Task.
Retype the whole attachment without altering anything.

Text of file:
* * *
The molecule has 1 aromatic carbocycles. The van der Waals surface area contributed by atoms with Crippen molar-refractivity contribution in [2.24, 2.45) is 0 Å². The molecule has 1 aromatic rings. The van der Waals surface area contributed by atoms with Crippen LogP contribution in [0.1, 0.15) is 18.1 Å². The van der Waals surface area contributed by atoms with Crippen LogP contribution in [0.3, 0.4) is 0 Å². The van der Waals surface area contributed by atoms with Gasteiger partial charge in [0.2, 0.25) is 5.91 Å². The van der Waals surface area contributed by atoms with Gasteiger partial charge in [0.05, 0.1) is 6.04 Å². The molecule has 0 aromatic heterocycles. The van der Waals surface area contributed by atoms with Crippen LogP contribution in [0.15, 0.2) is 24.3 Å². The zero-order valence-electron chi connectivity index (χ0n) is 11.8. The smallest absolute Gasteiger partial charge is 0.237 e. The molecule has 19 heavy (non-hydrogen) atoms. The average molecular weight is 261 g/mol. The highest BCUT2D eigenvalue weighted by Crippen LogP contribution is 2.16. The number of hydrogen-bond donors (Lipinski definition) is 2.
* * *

The molecule has 1 aromatic carbocycles. The van der Waals surface area contributed by atoms with Crippen molar-refractivity contribution in [2.24, 2.45) is 0 Å². The molecule has 1 aromatic rings. The van der Waals surface area contributed by atoms with Crippen LogP contribution in [0.1, 0.15) is 18.1 Å². The van der Waals surface area contributed by atoms with Crippen LogP contribution in [0.3, 0.4) is 0 Å². The van der Waals surface area contributed by atoms with Gasteiger partial charge in [0.2, 0.25) is 5.91 Å². The van der Waals surface area contributed by atoms with Gasteiger partial charge in [0.05, 0.1) is 6.04 Å². The molecule has 0 aromatic heterocycles. The van der Waals surface area contributed by atoms with Crippen LogP contribution in [0.15, 0.2) is 24.3 Å². The zero-order valence-electron chi connectivity index (χ0n) is 11.8. The smallest absolute Gasteiger partial charge is 0.237 e. The molecule has 19 heavy (non-hydrogen) atoms. The average molecular weight is 261 g/mol. The highest BCUT2D eigenvalue weighted by Crippen LogP contribution is 2.16. The number of hydrogen-bond donors (Lipinski definition) is 2.